I love exploring new places. I’ve traveled to nearly 70 countries on all 7 continents and I plan to add a whole lot more to that list! But I don’t always like to take the whistle-stop tourist track, breezing through 10 countries on a 2-week trip. It can be really nice, interesting, and rewarding to get stuck in somewhere, stay for several months or even a year or more, really get to know the culture, the people, and what it’s like to live there. The problem is, most tourist visas only allow you to stay in the same country 90 days or less. There are, of course, countries with much longer tourist visas (check out my post on that topic here), but for others, one needs to find alternative ways to legally overstay that tourist limit. Here are 5 options to do just that.
A student visa is a great way not only to legally stay longer in a country, but to learn a new skill, further your academic achievements, and to have a built-in structure to experience a part of life in your chosen study destination. You can study abroad as part of your initial high school or college education (like I did – 3 times!) or chose a foreign university to further your studies with a master’s or doctorate program.
Student visas are not just for those pursuing a university degree, however. You can enroll in language classes, cooking classes, trade schools, all kinds of courses can qualify you for a student visa in many countries. For example, I took my TEFL Certification course in the Czech Republic. You will need to have been accepted to a study program that meets the student visa requirements of the country you want to visit before you apply for your visa.
2. Working Holiday Visa
A working holiday visa is designed more for travelers who want to extend their stays and cover their travel expenses by working some while they are abroad. You can usually work any job you can get or you don’t have to work at all. You can just use it to extend the time you are allowed to stay. I loved my experience on a working holiday visa in New Zealand, though most of the jobs I did were Wwoofing and exchange-based. You do usually have to be between the ages of 18 and 30 to qualify for one of these, so this option is only for younger travelers. For all the details about working holiday visas, including all the countries that offer them and links to applications, check out my post Working Holiday Visas: A Beginner’s Guide.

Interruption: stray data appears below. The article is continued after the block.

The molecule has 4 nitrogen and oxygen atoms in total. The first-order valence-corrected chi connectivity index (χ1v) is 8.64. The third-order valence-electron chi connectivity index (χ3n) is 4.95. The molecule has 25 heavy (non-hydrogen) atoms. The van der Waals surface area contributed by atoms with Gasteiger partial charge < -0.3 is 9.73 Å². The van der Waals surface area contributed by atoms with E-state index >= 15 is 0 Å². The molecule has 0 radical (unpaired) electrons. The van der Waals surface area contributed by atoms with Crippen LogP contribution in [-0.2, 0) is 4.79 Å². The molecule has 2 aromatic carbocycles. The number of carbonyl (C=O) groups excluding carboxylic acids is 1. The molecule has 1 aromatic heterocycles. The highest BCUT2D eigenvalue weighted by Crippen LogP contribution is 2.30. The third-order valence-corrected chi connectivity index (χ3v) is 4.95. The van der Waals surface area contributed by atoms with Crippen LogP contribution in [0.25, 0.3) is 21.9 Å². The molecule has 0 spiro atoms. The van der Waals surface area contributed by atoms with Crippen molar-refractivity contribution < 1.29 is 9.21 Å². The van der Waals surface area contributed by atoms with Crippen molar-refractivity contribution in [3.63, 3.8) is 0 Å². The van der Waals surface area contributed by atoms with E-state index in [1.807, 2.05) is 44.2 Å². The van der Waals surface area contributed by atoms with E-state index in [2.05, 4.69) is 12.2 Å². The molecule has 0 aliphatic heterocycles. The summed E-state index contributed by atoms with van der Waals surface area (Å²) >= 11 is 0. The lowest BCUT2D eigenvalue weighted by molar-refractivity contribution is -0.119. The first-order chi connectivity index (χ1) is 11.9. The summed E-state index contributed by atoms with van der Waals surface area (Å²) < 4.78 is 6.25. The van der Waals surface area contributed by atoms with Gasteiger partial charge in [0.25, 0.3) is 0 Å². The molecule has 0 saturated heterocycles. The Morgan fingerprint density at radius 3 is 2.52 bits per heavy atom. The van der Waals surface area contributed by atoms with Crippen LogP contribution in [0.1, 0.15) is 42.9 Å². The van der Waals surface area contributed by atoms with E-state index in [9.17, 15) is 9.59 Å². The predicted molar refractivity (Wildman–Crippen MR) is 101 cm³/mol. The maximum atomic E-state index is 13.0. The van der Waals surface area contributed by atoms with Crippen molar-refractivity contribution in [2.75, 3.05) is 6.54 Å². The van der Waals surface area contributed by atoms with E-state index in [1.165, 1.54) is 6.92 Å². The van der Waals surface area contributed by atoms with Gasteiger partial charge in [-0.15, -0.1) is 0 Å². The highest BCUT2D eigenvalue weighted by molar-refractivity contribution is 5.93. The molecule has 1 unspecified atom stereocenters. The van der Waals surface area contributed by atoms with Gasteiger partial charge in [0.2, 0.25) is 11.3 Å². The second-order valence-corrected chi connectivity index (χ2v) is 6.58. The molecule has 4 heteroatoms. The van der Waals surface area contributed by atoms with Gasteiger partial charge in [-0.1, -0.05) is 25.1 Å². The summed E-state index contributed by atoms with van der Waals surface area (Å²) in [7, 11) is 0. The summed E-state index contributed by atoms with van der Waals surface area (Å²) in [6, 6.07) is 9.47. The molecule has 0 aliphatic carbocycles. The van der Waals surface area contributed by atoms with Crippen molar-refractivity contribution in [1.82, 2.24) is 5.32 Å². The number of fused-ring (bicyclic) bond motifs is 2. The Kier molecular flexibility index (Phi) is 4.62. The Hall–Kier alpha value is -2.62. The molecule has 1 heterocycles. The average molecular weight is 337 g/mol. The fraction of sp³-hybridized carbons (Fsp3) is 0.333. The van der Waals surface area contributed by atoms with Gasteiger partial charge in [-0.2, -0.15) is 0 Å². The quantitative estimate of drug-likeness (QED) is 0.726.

A work visa is another great way to stay long-term somewhere and to get into the routine of life there. In most countries, you need to already have a job lined up with a company willing to sponsor you for a work visa. You can search and apply for jobs internationally in your chosen field online.
If you are a native English speaker, or in some countries just completely fluent, one of the easiest ways to work abroad is Teaching English as a Second Language. There is high demand for English instructors all over the world and some countries offer excellent perks, which allow you to save a lot of money. I lived in South Korea teaching English for a year and it was a great experience. You can read all about it in my posts Teaching English Abroad: Dos and Don’ts and 5 Ways to Work Abroad.
Another great option if you like kids is to work as an au pair. This basically entails living with a host family free of charge and earning a little pocket money helping care for their children and some minimal related household chores. Check out my post on The Au Pair Experience for more details.
4. Visa Runs
When you enter a country on a tourist visa, you normally have a certain number of days you are allowed to stay in the country before you have to leave or risk legal trouble. Some countries (especially those in the Schengen Area in Europe – check out my post on that for more details) require you to stay outside the country for a certain amount of time before you can re-enter, but many do not.
Thus, to stay longer in those countries, you just need to head across the border into a neighboring country and spend a few hours, or maybe overnight, exploring there, then you can re-enter your original destination and restart a whole new tourist visa day count. This practice is called making a “visa run” can allow you to stay indefinitely in certain countries on a normal tourist visa. Make sure you check the regulations about this in your chosen country before you try it, though.
The last option for staying longer in a country is to find a love interest there and shack up with a local. You can often get a visa to stay in the country where your partner is a citizen if you are living together, even if you are not engaged or married. There are regulations to this and things you have to prove, so it may be somewhat hard to get this type of visa. But if you are in a committed relationship with a foreign national and want to live in their home country for a while, this is a good option that would allow you to stay longer than a tourist visa, perhaps even indefinitely.
I hope these 5 methods give you some ideas for staying long-term in a foreign country. I’ve tried most of them myself and would definitely recommend living abroad longer than a tourist visa at least once. Of these 5 ways to do it, at least one should work for everyone!
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